Young Single Mother taking pre-nursing this a good idea? - page 2

Where do I began....Well after graduating HS in 2008 I enrolled at my local community college in Pensacola FL. Clueless as to what I wanted to major in I choose nursing because everyone convinced me that this would be one the... Read More

  1. 2
    Take the loan out for the first two years at a cc if you plan on going right to a bsn and are transferring from a cc to a 4 year. Not sure about your rates, but my cc tuition is 100/hr while the 4yr I am transferring to is 450/hr. If I only had 2 years of gi bill it would make alot more sense to use it only at the 4yr ( 2 years cc loans: 60hrs • $100= $6000 (well within gov't loan limits), 2 years 4yr loan 60 hrs • $450= $27,000 => if you wait you will save $21,000, and that's before factoring in interest). After a very crude interest calc (@ 6%) the cc loans will cost you 80 a month for ten years with a total af about 7800 (1800 in interest) and the university loans will cost you 360 a month for ten years with a rough total of 35000 (14000 in interest). Using the gi bill for cc when you plan on transferring to a university for a bsn will cost you an extra $27,000.
    Last edit by Student4_life on Oct 8, '10 : Reason: Added interest.
    pope6974 and collegegirl209 like this.

    Get the hottest topics every week!

    Subscribe to our free Nursing Insights: Student Edition newsletter.

  2. 0
    I agree with everyone else, except for cheating the system! Lol. I'd take the LPN, and then later go for RN, that way you're providing for your daughter and can have some experience under your belt. You sound like me with the parents--I am blessed that my parents have allowed me to quit my job and are supporting me 100% financially and emotionally while I go straight through and get my RN. Just make sure you're going to school because you WANT to be a nurse--nursing isn't for everyone, and noone wants a nurse that doesn't genuinely care about them, and is just in it "because it pays well"
  3. 0
    So here is my $0.02. I had my son at 19 and started school at 22. I qualified for all financial aid because my son made me an independent student. I have never had to include my parent info, even when I lived with them, because of being a parent myself and because my school did not require it (community college). If you really want to save your GI then try the FAFSA again! Don't know if it will work for you but best of luck!


    Chemeketa Nursing Student Class of 2012!
  4. 0
    The feedback that I've received (also as a single mom) is to stick it out and get the degree. A LPN route would be good too, but make sure the program doesn't cost tons of $$ and it is through a community college, not a for-profit school (because of the cost). You should be able to complete the pre-reqs to get into a ADN program in a few semesters.

    I personally decided against a local LVN (private, for-profit) because it was way too expensive. Also I had a lot of people in the field advising me against it. My community college has a LVN program and it is legit and cheap, but they only admit once a year. I decided to stick it out and finish up my pre-reqs to get into either the ADN or BSN, whatever I get into 1st.

    I'd like to work in the field while going to school, but there aren't enough options for that here. Until then, I'll be waiting tables. It's rough as a single mom without a 2nd income, but you can do it. There's always a way. Let us know how things are going for you.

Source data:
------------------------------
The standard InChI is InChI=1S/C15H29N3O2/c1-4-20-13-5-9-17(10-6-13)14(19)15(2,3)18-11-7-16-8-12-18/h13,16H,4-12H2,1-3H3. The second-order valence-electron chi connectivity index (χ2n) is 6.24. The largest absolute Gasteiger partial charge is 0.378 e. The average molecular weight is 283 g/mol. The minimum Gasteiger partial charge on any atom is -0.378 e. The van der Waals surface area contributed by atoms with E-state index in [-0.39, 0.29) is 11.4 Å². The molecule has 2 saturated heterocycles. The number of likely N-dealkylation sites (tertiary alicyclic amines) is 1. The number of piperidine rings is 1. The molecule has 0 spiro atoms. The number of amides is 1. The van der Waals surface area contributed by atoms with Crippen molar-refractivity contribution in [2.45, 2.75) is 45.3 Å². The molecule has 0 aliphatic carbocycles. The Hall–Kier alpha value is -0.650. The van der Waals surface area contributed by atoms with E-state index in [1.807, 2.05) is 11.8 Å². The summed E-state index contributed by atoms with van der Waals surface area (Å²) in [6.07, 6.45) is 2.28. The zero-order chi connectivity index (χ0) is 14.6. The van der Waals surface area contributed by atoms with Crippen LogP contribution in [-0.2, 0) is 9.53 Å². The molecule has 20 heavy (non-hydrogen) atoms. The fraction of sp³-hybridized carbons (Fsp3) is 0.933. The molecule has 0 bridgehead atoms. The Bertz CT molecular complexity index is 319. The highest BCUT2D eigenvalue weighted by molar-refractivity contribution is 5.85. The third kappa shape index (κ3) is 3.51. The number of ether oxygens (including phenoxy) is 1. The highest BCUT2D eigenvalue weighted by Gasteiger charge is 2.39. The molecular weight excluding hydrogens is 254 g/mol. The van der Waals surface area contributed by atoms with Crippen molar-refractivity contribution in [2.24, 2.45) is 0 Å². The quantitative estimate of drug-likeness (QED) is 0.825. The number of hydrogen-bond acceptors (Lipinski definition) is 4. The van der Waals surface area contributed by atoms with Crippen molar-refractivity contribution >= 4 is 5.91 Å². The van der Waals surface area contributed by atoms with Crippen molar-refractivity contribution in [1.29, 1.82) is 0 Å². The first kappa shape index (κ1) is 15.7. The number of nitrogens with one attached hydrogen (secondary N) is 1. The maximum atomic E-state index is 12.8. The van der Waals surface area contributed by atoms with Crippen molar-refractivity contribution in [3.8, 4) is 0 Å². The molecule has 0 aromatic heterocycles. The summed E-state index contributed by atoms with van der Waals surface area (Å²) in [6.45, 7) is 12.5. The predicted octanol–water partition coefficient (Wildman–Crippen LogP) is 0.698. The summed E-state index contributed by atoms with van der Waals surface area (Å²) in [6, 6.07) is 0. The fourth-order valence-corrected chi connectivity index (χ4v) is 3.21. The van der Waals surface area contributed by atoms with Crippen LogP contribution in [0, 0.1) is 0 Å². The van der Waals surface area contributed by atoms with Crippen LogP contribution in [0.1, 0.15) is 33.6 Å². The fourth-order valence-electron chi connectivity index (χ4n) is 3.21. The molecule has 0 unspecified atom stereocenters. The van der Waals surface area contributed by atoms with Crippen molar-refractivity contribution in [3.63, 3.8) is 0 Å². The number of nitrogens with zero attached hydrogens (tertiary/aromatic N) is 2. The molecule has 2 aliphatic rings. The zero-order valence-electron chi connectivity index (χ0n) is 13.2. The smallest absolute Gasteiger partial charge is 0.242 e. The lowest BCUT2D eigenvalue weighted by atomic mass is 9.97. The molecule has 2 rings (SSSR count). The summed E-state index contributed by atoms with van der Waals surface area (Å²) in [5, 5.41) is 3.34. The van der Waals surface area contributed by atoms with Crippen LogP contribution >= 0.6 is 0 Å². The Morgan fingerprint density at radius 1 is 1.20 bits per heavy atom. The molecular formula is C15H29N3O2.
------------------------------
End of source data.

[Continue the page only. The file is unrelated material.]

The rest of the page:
5. 0
    Quote from antajshalakiag
    Im not eligible for FA . I've tried every years since I gradutated HS and got nothing. My papa makes too much money. I really wish I could do that and save my GI Bill for later like you said.
    You should be eligable now. Once you have a child of your own you are not a dependent to your are a head of household with a dependent of your own(even if you live with your parents)...same as if you got married at longer dependent. Be thankful for your parents help, and do whatever works out best, but you should be eligable for financial aid, and likey substidised day care for your child as well for while you are in school.....look into every option. I would suggest trying to get RN, especially since you do have your parents support through this, but if you would rather do LPN to be able to get into the work force a bit faster and then bridge later on, that is definitly an option. If you were looking at doing lpn and then RN bridge right away, you are probably better off just doing an RN program from the start.
  6. 0
    I was thinking that too! She should be considered indep. now that she is a parent and unmarried. Her parents' income should not be a consideration at all.
  7. 0
    I would suggest you to retake the classes at a community college; it shows how determined you are to become a nurse! You will definately will be eligible for grants and loans when the time comes.

  8. 0
    Not trying to get into your business but do you work? If you work you can file your own taxes independently of your parents even if you are living with them. You just wouldn't be able to claim head of household I think. If you're working and paying your own bills that wouldn't be a lie, even if you are living with them. This would make you eligible for the money you need to finish school because on your FAFSA you would be an independent student with a dependent and no lies were told. Unless this wouldn't work for insurance or GI Bill purposes.

    There are so many ways to reach your goal that it becomes confusing. You can become an LPN or a Patient Care Tech and pay for your BSN or ADN through employer scholarships or reimbursement. Even looking into ROTC or serving as a Reservist is an option you may want to consider.

Nursing Jobs in every specialty and state. Visit today and Create Job Alerts, Manage Your Resume, and Apply for Jobs.

A Big Thank You To Our Sponsors